Find Information About:

Drugs & Supplements

Get information and reviews on prescription drugs, over-the-counter medications, vitamins, and supplements. Search by name or medical condition.

Pill Identifier

Pill Identifier

Having trouble identifying your pills?

Enter the shape, color, or imprint of your prescription or OTC drug. Our pill identification tool will display pictures that you can compare to your pill.

Get Started

My Medicine

Save your medicine, check interactions, sign up for FDA alerts, create family profiles and more.

Get Started

WebMD Health Experts and Community

Talk to health experts and other people like you in WebMD's Communities. It's a safe forum where you can create or participate in support groups and discussions about health topics that interest you.

  • Second Opinion

    Second Opinion

    Read expert perspectives on popular health topics.

  • Community


    Connect with people like you, and get expert guidance on living a healthy life.

Got a health question? Get answers provided by leading organizations, doctors, and experts.

Get Answers

Sign up to receive WebMD's award-winning content delivered to your inbox.

Sign Up

Melanoma/Skin Cancer Health Center

Select An Article
Font Size

Topic Overview

Skin cancer is often or usually caused by years of too much sun exposure. More than 90% of all skin cancers are found on body parts that get the most sun most of the time. The face, neck, ears, hands, and arms are common body parts that get skin cancer.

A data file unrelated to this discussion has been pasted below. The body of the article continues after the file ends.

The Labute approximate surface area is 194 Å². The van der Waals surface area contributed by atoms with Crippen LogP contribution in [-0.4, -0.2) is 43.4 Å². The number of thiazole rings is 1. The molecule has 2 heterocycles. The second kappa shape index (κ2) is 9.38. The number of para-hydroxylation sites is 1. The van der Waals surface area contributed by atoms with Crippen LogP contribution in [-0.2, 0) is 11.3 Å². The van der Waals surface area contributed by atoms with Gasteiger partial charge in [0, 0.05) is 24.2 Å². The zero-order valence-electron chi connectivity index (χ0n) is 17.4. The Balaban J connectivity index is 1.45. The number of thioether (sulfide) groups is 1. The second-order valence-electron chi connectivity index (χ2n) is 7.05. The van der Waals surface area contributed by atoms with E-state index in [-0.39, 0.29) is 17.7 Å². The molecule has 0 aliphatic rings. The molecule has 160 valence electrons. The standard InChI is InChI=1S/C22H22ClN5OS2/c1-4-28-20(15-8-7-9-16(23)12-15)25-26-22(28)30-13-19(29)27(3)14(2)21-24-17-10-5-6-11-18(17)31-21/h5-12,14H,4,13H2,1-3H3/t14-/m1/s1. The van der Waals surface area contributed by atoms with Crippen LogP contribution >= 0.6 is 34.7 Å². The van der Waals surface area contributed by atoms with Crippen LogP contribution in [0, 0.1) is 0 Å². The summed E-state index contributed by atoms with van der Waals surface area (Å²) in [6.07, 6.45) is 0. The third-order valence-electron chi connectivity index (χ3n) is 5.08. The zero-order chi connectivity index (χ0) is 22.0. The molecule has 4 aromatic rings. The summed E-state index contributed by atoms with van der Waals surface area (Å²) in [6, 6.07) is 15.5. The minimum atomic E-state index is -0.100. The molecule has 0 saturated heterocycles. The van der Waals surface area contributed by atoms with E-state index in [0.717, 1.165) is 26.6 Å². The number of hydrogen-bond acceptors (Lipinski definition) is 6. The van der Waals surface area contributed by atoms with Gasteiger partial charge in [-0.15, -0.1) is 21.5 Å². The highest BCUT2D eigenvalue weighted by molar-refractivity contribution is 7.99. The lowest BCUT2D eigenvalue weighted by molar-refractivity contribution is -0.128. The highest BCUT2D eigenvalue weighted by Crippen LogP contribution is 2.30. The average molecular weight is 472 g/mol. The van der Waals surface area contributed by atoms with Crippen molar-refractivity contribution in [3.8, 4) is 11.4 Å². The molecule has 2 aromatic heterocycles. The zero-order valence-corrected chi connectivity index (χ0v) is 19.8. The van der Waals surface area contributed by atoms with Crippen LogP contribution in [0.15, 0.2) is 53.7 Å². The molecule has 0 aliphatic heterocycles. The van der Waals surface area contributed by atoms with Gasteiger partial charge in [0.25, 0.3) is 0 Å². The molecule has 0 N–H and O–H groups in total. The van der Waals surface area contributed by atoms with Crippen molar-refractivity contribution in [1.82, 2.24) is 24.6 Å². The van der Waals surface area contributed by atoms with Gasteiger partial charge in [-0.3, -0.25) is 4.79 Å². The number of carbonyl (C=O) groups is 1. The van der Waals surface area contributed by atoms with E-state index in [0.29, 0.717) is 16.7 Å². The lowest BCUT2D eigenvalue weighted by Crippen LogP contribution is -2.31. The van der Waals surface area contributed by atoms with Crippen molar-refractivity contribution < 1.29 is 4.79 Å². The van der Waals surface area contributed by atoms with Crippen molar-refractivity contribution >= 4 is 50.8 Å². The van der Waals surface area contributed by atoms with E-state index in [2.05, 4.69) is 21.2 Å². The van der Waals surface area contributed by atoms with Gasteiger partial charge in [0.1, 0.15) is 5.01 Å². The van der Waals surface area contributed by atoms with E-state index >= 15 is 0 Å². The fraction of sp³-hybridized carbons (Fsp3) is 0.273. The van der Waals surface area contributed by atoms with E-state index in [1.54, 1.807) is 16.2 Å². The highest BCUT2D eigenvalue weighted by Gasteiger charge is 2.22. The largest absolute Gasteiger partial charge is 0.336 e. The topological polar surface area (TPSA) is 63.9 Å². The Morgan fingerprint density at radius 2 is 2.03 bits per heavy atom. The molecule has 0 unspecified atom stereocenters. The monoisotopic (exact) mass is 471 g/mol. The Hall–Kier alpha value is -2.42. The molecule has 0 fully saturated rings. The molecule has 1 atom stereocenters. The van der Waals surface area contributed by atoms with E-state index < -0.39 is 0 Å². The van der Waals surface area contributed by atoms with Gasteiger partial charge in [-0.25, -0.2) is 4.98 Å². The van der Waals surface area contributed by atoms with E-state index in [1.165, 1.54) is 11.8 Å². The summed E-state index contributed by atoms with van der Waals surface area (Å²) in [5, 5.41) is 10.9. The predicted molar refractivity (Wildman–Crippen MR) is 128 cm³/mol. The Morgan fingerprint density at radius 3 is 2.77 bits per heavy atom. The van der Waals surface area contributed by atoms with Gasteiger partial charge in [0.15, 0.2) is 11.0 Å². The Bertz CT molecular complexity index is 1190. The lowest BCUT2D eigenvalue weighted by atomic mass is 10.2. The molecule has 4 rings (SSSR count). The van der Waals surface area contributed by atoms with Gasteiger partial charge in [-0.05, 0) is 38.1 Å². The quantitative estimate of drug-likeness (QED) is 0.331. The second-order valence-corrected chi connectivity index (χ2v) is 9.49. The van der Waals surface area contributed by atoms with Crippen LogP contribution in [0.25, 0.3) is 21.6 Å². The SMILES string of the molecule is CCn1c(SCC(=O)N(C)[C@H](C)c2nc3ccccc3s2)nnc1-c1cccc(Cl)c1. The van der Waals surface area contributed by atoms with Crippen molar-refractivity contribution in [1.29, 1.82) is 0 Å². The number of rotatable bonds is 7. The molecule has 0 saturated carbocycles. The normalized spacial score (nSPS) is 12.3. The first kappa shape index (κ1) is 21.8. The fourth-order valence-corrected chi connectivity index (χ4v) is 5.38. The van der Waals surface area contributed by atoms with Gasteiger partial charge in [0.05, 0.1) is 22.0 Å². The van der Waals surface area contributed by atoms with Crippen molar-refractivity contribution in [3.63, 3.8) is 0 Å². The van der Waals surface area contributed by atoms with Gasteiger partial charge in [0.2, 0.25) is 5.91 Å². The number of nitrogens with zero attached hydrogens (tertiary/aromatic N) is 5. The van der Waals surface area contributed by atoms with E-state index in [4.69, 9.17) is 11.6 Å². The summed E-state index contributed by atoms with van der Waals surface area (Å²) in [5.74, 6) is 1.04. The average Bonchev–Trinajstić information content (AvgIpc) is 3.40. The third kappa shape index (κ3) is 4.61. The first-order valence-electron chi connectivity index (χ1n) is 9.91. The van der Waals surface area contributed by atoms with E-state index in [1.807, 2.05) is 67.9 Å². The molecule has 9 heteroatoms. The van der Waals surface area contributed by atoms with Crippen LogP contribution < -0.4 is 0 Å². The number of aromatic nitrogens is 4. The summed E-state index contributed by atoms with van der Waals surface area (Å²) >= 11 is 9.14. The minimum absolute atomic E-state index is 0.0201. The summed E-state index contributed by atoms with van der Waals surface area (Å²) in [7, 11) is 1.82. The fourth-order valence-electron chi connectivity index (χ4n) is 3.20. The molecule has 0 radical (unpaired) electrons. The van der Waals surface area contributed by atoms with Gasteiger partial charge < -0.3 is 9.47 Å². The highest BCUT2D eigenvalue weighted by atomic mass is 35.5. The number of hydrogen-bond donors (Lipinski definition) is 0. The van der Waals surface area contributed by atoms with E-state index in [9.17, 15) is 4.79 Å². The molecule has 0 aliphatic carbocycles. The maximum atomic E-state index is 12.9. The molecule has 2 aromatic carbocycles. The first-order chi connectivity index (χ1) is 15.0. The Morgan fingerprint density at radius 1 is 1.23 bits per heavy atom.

Skin cancer can often be prevented by avoiding overexposure to the sun's ultraviolet rays (UV rays). UV rays from artificial sources, such as tanning beds or sunlamps, are just as dangerous as those from the sun.

The three main types of skin cancer are basal cell cancer, squamous cell cancer, and melanoma.

The ABCDE systemcamera.gif is a guide to detect signs of skin cancer in moles or growths on the skin.

  • Asymmetry. One half doesn't match the other half.
  • Border irregularity. The edges are ragged, notched, or blurred.
  • Color. The pigmentation is not uniform. Shades of tan, brown, and black are present. Dashes of red, white, and blue add to the mottled appearance. Changes in color distribution, especially the spread of color from the edge of a mole into the surrounding skin, also are an early sign of melanoma.
  • Diameter. The mole or skin growth is larger than 6 mm (0.2 in.), or about the size of a pencil eraser. Any growth of a mole should be of concern.
  • Evolution. There is a change in the size, shape, symptoms (such as itching or tenderness), surface (especially bleeding), or color of a mole.

People with skin types that burn easily and do not tan are at highest risk for skin cancers. Anyone who has had severe sunburns or many sunburns is at high risk for skin cancers.

A person in the southern United States has a 50% greater risk for getting basal cell cancer than a person in the northern United States. The risk for squamous cell cancer is four times greater in the southern U.S. The closer a person lives to the equator, the greater the cancer risk from sun exposure. The risk for skin cancer also increases if you are exposed to intense sun year after year over your lifetime.

WebMD Medical Reference from Healthwise

Last Updated: November 14, 2014
This information is not intended to replace the advice of a doctor. Healthwise disclaims any liability for the decisions you make based on this information.
Next Article:

Today on WebMD

Malignant melanoma
About 40-50 percent of those who live to be 65 may get it. Here’s how to spot early.
Woman checking out tan lines
There’s a dark side to that strive for beauty. See them here.
sauteed cherry tomatoes
Fight cancer one plate at a time.
Lung cancer xray
See it in pictures, plus read the facts.
12 Ways to Protect Your Skin from Melanoma
precancerous lesions slideshow
Do You Know Your Melanoma ABCs
15 Cancer Symptoms Men Ignore
screening tests for men
Vitamin D
Is That Mole Skin Cancer
Brilliant sun rays